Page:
Olive-sided flycatchers are a threatened species. The last count — in 2013 — was only 900,000. (Photo: Emily Upham-Mills)
According to Upham-Mills, to monitor live or with a camera would be time consuming and expensive, and wouldn’t result in the desired data.
“Not only is locating a nest and confirming its contents difficult and time consuming, but it could never be done on a landscape scale to inform broader questions around habitat quality.”
Applying results to other species
Upham-Mills says the theory underpinning her song research is that all animals vocalize for a reason.
“When we know that reason and the resulting pattern, we can use this to eavesdrop on them and know something about them,” she says. “In the case of songbirds, they typically sing to attract a mate and defend a territory. Because of that, they sing more when single and less after they have paired since they no longer need to invest energy in finding a mate.”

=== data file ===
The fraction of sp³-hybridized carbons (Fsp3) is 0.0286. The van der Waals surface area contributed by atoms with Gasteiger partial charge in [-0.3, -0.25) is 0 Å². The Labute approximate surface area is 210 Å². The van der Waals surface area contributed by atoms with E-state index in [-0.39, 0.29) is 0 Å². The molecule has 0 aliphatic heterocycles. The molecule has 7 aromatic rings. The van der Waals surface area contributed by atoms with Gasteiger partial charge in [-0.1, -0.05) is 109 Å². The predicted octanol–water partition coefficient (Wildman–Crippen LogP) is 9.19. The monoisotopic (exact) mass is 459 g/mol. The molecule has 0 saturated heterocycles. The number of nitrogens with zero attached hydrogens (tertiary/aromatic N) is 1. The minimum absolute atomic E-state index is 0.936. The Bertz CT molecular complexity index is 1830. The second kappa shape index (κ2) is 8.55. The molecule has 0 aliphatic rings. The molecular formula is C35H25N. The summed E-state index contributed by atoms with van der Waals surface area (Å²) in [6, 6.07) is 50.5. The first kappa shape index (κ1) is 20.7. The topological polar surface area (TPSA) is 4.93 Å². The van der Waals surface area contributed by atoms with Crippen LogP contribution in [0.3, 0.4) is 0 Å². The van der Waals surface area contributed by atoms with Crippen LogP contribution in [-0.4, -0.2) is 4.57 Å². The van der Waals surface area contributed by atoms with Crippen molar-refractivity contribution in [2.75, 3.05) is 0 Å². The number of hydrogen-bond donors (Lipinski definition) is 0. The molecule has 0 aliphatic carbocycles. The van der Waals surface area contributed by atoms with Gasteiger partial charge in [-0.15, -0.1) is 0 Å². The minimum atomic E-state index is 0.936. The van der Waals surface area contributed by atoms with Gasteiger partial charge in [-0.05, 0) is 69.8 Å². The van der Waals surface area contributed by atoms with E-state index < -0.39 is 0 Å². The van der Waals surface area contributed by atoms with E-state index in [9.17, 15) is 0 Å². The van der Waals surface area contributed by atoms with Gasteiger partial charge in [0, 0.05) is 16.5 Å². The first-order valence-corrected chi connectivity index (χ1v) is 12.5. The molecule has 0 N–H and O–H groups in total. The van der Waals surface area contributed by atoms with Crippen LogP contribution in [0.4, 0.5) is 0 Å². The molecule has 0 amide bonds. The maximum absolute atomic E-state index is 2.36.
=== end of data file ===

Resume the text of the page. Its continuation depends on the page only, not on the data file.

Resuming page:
Data gathered showed that the birds sing even less after nestlings have hatched, so they don’t draw attention to the nest. However, a single male will keep singing at a high rate because he’s still trying to attract a female.
The same processes can be seen in animals like monkeys, whales and frogs, who all call or sing for known specific reasons.
“Our hope with this research is that we have found a modelling approach that can be tweaked according to the species and the question to make accurate predictions about their state based on measurable information in the sounds they make,” says Upham-Mills.